PJ: Here, I have had to modify my approach, not really because of the players but because of the hall. The Bastille is very big, but the pit is very singer-friendly. Usually the voices come through quite easily. The problem is that the orchestral sound can be a little cool or indifferent. So even with an identical conception, you have to work completely differently. The playing has to be stronger, more sustained. It has to project more. You need to heighten the color of the strings, because they can get swallowed in a low pit. It's a new beginning, and it has given me new ideas. Thank God. But what I'm doing now is based on the conception I developed last season. It's good to experience new conditions. New conditions give you new ideas.
ON: Six years ago, you conducted Così Fan Tutte at the Salzburg Festival. The production was revived the following two summers, but you didn't return. Why not?
PJ: The directors, Ursel and Karl-Ernst Herrmann, felt that Fiordiligi and Dorabella couldn't be so stupid as not to recognize their lovers in disguise. So in their production, the women overheard the men making the bet, and everything had to proceed on that premise — the musical choices also. It's an interesting idea. But as a result, every sentence had to be reconsidered and rethought, and there was never time for me to do that with the singers in peace and quiet. I simply was not allowed to do my work. The directors decided to have a hammerklavier onstage rather than a harpsichord in the pit. So I couldn't accompany the recitatives, which are so vital in Mozart's operas. The directors also dictated tempi and dynamics, color, articulation. They inserted over two dozen long pauses for dramatic effect. Musically, the performances fell apart. There I stood in the pit, unable to get the momentum going again. So rather than return, I took the next two summers off, which wasn't so bad. I'm not proud of walking out, and of course it cost me something. But I would have been miserable, and it just wasn't worth it.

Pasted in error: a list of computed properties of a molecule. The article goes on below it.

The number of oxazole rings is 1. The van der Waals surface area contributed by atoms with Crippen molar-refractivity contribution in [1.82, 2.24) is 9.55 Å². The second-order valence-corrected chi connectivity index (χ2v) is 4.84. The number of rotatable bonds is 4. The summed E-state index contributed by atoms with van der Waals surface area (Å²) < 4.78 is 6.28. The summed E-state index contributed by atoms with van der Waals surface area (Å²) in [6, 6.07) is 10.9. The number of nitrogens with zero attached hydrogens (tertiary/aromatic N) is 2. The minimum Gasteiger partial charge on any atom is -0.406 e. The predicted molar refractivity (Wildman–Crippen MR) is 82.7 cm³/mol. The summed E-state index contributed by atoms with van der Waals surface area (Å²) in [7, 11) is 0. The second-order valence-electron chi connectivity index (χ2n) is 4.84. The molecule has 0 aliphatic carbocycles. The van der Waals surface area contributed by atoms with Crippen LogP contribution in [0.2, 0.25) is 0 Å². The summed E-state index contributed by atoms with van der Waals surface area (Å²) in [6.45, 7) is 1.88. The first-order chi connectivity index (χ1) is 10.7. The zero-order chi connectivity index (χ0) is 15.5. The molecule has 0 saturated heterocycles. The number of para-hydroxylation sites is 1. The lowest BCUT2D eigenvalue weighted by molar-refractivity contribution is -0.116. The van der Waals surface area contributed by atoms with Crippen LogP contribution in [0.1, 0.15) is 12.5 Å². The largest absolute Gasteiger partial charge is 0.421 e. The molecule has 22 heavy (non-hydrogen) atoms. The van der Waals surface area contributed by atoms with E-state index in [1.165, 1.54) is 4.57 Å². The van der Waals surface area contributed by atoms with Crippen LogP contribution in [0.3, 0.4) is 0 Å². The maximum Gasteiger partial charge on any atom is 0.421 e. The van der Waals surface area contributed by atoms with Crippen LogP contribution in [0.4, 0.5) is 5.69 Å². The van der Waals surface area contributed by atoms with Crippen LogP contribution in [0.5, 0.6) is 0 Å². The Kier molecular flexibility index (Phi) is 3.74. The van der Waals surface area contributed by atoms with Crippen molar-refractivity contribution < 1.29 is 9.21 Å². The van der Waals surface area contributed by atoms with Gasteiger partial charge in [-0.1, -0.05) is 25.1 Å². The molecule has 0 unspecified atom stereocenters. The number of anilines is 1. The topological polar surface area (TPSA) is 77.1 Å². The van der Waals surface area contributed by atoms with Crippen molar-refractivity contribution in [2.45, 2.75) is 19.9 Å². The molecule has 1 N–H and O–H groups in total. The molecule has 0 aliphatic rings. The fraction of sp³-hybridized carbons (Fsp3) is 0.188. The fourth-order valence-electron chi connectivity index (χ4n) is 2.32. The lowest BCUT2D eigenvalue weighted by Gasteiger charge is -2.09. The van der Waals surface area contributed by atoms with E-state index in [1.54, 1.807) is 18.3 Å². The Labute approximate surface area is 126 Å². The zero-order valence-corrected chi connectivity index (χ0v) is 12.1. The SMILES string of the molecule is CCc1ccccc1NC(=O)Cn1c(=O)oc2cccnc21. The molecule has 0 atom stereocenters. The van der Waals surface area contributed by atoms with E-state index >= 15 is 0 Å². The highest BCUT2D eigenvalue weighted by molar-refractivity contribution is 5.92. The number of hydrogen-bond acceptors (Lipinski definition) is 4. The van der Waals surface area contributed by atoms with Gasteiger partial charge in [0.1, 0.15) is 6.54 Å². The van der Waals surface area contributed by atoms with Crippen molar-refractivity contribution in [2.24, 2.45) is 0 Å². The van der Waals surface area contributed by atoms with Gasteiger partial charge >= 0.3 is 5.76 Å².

ON: One hears a lot of lamenting from the older critics that the French style is disappearing, or already gone. Do you agree?